Order: Perciformes (Perch-likes) 
Family: Serranidae (Sea basses: groupers and fairy basslets)
Subfamily: Anthiinae (Anthias)
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TAXONOMY
Kingdom: Animalia 
Phylum: Chordata
Class: Actinopterygii (ray-finned fishes) 
Order: Perciformes (Perch-likes) 
Family: Serranidae (Sea basses: groupers and fairy basslets)
Subfamily: Anthiinae (Anthias)

Genus/species: Serranocirrhitus lathus

4482852401_4ab3a860ab_b

GENERAL CHARACTERISTICS: Unlike its cousins the Pseudanthias species, the Flathead Anthias has a deep body and elongate pectoral fins that extend back as far as the posterior part of the anal fin.. Predominantly pink, with heavy yellow-to-orange scale margins and facial markings. Max.length: 10 cm (4 inches).

DISTRIBUTION/HABITAT: Western Pacific. Found near coral reefs usually at depths of 18 m (60 feet) or more, either solitarily or in small haremic groups; also found near caves, ledges, and drop-offs, usually close to crevices where they retreat if threatened.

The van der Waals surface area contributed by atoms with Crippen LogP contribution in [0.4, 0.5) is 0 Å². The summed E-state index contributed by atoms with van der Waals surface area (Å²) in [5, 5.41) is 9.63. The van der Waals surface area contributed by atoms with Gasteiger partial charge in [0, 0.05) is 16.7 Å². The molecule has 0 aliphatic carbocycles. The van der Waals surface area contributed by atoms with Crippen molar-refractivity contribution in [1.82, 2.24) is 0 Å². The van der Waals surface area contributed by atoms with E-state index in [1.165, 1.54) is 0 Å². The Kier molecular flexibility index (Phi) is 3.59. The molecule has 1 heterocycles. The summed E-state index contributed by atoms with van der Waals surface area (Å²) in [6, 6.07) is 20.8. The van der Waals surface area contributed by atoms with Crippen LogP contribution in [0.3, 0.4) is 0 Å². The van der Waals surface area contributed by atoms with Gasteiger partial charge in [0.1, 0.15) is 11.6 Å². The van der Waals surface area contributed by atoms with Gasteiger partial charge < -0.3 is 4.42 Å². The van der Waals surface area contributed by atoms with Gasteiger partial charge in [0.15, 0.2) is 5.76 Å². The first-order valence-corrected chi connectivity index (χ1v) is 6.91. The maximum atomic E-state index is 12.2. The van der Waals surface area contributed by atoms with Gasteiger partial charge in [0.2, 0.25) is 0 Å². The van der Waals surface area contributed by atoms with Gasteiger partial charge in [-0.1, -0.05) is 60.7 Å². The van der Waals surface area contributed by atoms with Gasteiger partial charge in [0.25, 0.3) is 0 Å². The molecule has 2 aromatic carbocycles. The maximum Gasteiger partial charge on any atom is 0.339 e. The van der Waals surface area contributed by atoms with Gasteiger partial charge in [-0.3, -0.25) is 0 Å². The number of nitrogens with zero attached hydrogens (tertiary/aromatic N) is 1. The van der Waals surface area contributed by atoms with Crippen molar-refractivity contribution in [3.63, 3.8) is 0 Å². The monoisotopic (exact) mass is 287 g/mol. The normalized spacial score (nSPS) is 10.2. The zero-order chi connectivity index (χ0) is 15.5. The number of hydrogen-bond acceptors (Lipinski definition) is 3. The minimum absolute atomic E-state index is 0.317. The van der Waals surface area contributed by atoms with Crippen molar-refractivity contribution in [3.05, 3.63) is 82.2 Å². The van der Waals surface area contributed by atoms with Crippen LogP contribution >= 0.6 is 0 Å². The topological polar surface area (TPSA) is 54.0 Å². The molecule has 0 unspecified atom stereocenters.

DIET IN THE WILD: Zooplankton

REMARKS; First described in 1949 as a hawkfish in the family Cirritidae but in 1978 it was placed in the subfamily Anthiinae (Anthias).

Animal Attractions Staff Picks SP14

flickr http://www.flickr.com/photos/cas_docents/4482852401/in/set-72157608545590153/

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TAXONOMY
Kingdom: Animalia
Phylum: Chordata
Class: Actinopterygii (ray-finned fishes)
Order: Perciformes (Perch-likes)
Family: Serranidae (Sea basses: groupers and fairy basslets)

Subfamily: Anthiinae (Anthias)

Genus/species: Pseudanthias tuka

Male below

Purple AnthiasI MG_2808